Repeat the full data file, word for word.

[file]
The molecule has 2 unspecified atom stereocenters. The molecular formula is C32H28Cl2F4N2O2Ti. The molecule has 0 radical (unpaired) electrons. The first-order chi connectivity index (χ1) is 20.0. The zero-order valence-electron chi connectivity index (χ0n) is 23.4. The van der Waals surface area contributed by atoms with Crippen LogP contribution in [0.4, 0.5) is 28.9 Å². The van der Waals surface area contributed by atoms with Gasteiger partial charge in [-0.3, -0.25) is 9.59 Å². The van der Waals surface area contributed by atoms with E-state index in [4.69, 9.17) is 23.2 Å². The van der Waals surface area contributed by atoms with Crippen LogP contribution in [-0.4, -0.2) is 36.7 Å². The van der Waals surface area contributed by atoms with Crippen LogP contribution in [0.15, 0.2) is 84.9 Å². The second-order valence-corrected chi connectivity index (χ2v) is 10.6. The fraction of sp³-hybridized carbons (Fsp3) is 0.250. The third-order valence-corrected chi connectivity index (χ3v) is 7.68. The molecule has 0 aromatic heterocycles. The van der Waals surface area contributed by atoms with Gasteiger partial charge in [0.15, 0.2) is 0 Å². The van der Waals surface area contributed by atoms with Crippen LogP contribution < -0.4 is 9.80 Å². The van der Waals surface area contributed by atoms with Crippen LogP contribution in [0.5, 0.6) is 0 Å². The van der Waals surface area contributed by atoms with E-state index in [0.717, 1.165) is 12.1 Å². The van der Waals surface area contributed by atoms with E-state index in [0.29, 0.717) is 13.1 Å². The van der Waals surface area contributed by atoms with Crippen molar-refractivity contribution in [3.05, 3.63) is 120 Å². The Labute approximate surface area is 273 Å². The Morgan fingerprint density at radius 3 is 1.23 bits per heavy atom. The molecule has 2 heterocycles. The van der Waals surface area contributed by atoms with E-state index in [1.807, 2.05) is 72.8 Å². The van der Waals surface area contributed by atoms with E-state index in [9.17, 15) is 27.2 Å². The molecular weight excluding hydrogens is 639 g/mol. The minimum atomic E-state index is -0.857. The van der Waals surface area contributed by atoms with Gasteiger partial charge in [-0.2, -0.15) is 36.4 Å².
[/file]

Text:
The molecule has 2 unspecified atom stereocenters. The molecular formula is C32H28Cl2F4N2O2Ti. The molecule has 0 radical (unpaired) electrons. The first-order chi connectivity index (χ1) is 20.0. The zero-order valence-electron chi connectivity index (χ0n) is 23.4. The van der Waals surface area contributed by atoms with Crippen LogP contribution in [0.4, 0.5) is 28.9 Å². The van der Waals surface area contributed by atoms with Gasteiger partial charge in [-0.3, -0.25) is 9.59 Å². The van der Waals surface area contributed by atoms with E-state index in [4.69, 9.17) is 23.2 Å². The van der Waals surface area contributed by atoms with Crippen LogP contribution in [-0.4, -0.2) is 36.7 Å². The van der Waals surface area contributed by atoms with Crippen LogP contribution in [0.15, 0.2) is 84.9 Å². The second-order valence-corrected chi connectivity index (χ2v) is 10.6. The fraction of sp³-hybridized carbons (Fsp3) is 0.250. The third-order valence-corrected chi connectivity index (χ3v) is 7.68. The molecule has 0 aromatic heterocycles. The van der Waals surface area contributed by atoms with Gasteiger partial charge in [0.15, 0.2) is 0 Å². The van der Waals surface area contributed by atoms with Crippen LogP contribution < -0.4 is 9.80 Å². The van der Waals surface area contributed by atoms with Crippen LogP contribution in [0.5, 0.6) is 0 Å². The van der Waals surface area contributed by atoms with E-state index in [0.717, 1.165) is 12.1 Å². The van der Waals surface area contributed by atoms with E-state index in [0.29, 0.717) is 13.1 Å². The van der Waals surface area contributed by atoms with Crippen molar-refractivity contribution in [3.05, 3.63) is 120 Å². The Labute approximate surface area is 273 Å². The Morgan fingerprint density at radius 3 is 1.23 bits per heavy atom. The molecule has 2 heterocycles. The van der Waals surface area contributed by atoms with E-state index in [1.807, 2.05) is 72.8 Å². The van der Waals surface area contributed by atoms with E-state index in [9.17, 15) is 27.2 Å². The molecular weight excluding hydrogens is 639 g/mol. The minimum atomic E-state index is -0.857. The van der Waals surface area contributed by atoms with Gasteiger partial charge in [-0.2, -0.15) is 36.4 Å².